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Doctrinal Matters: Mormonism

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The Book of Mormon and the Ancient Evidence

by  Dewayne Bryant, M.A.

Mormonism began in 1820, when Joseph Smith, Jr. purportedly received a vision of two heavenly beings claiming that all churches had become corrupted and that their creeds were abominations. Smith’s divinely ordained duty was to restore the one true church. He claimed three years later an angel, named Moroni, paid him a visit, showing him the location of gold plates containing the true, eternal gospel. Written in “reformed Egyptian” hieroglyphs, this golden book contained the Book of Mormon, which Smith translated with a pair of magic spectacles. Seven years later in 1830, the Mormon church became a recognized entity for the first time.

The Mormons are a growing group which many people have labeled a “Christian denomination.” This is the longstanding position of the Church of Jesus Christ of Latter Day Saints (LDS), and continues to be promoted today (Hickenbotham, 1995, p. 5). Unfortunately, Mormonism bears the hallmarks of a manmade religion, one of which is the reinvention and reinterpretation of an existing religion. Mormonism takes Christianity and reinterprets it. Mormonism’s divergences from true Christianity include: Jesus being Lucifer’s spiritual brother, the denial of the Trinity, and the belief that the faithful will one day become gods. The God of Mormonism is not the one true god of the Universe, but merely one god among many.

Smith once called the Book of Mormon “the most correct of any book on earth, and the keystone of our religion” (Smith, 1902, 4:461). In the introduction of the Book of Mormon, Smith states that it is “the record of God’s dealings with the ancient inhabitants of the Americas,” which also contains “the fullness of the everlasting gospel.” Any religion centered on a scriptural foundation stands or falls on the accuracy of its sacred text. While the Bible has a wealth of evidence supporting its historical, chronological, and geographical accuracy, the Book of Mormon has been heavily criticized for its inaccuracies. Is the Book of Mormon divine revelation, or is it simply the invention of a gifted storyteller?

One of the problems that plagues the Mormon scriptures is the anachronistic portrayal of various animals in the New World. The most problematic is the portrayal of horses in the Americas in the Book of Mormon, where they appear frequently prior to the age of exploration (1 Nephi 18:25, et al.). Anthropologists are in near-universal agreement that horses had become extinct in the Americas until European explorers reintroduced them to the continent. Scientists have found evidence of horses in the Americas prior to and after the period of time covered by the Book of Mormon, but not during. In addition to a lack of fossil evidence, Bruce MacFaden says, "Their extinction is…suggested by the fact that no horses are known to have been depicted in pre-Columbian art…. Horses were reintroduced into the New World by the Spanish explorers during the sixteenth century" (MacFaden, 1992, p. 3). Janey Dohner notes that the horse was reintroduced to North America by Columbus on his second voyage, while Hernando de Soto reintroduced them to South America in 1539 (Dohner, 2001, p. 313).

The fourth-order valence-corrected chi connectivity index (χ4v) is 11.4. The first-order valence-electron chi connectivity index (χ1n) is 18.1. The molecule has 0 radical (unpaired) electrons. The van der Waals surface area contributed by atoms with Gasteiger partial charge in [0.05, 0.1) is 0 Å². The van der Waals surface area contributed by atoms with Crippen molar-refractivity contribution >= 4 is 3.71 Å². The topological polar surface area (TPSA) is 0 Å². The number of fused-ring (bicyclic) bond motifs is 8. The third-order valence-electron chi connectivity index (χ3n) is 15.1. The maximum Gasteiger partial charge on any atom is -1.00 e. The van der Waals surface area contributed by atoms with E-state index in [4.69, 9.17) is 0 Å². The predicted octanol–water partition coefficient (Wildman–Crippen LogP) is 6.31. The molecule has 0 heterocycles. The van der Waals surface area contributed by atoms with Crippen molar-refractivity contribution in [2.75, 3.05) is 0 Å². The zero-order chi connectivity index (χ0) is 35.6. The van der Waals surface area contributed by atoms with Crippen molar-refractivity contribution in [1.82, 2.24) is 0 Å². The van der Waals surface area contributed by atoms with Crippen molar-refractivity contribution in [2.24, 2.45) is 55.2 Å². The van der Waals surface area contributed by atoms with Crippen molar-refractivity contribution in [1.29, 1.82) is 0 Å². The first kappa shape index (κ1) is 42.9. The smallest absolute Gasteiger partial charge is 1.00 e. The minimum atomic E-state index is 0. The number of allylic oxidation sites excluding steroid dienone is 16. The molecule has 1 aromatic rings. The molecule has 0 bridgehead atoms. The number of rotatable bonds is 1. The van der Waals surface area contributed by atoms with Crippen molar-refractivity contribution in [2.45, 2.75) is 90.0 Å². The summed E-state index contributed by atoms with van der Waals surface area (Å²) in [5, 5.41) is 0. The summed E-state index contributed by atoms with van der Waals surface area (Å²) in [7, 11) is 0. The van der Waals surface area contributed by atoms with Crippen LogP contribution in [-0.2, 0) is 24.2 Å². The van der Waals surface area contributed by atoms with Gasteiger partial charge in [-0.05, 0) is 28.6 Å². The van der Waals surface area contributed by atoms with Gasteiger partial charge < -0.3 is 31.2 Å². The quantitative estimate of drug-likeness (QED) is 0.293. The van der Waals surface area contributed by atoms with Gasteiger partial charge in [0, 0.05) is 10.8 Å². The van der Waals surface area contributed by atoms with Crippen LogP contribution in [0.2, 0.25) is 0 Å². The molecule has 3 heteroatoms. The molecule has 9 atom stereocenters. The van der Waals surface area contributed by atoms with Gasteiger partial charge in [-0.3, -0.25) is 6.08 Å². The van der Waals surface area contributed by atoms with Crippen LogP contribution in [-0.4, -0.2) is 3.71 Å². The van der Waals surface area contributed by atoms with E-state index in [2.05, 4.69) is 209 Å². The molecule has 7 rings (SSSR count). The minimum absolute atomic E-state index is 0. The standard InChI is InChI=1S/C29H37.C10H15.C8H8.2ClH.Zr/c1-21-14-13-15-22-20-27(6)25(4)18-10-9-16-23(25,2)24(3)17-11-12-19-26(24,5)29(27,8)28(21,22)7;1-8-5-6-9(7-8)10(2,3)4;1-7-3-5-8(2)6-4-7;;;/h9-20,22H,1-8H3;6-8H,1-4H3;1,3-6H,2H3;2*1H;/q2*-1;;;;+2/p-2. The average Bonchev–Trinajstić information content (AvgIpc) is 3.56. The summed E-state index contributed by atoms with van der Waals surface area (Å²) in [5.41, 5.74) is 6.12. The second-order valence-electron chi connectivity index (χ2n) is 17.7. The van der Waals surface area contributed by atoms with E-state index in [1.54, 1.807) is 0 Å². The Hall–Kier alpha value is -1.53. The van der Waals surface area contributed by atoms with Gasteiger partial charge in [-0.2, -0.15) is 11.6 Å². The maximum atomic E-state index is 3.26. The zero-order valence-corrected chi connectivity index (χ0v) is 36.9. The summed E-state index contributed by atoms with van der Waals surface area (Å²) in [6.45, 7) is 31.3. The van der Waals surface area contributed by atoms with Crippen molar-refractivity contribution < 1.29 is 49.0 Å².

Mormon author Diane Wirth dismisses this criticism and points to what she considers evidence of the presence of horses, although her best examples consist of a handful of poorly executed relief carvings and petroglyphs (Wirth, 1986, pp. 52-55). Wirth defends her point by drawing a parallel between the lack of evidence, particularly bone evidence, of horses in the Americas with the lack of evidence of lions in Palestine. She notes: “Today there are no so-called archaeological remains of lions in the land of Israel. Apparently not a bone has been left. Therefore, a lack of skeletal remains of an animal in a particular area does not necessarily mean that the animal was never there” (p. 56). Wirth is correct. If one were to rely purely on skeletal evidence, the existence of lions in Palestine would be nearly impossible to prove. But archaeologists have also discovered numerous reliefs depicting kings hunting lions, lion-shaped artifacts, and numerous references to lions in ancient texts. There is a wealth of evidence attesting to the existence of lions in ancient Israel. There is absolutely no parallel for the existence of horses in America prior to European exploration. This is not to say that the Book of Mormon is wrong because of a lack of evidence--which would be an argument from silence. Rather, it is simply to note that there is an inexplicable lack of evidence where it would be reasonably expected.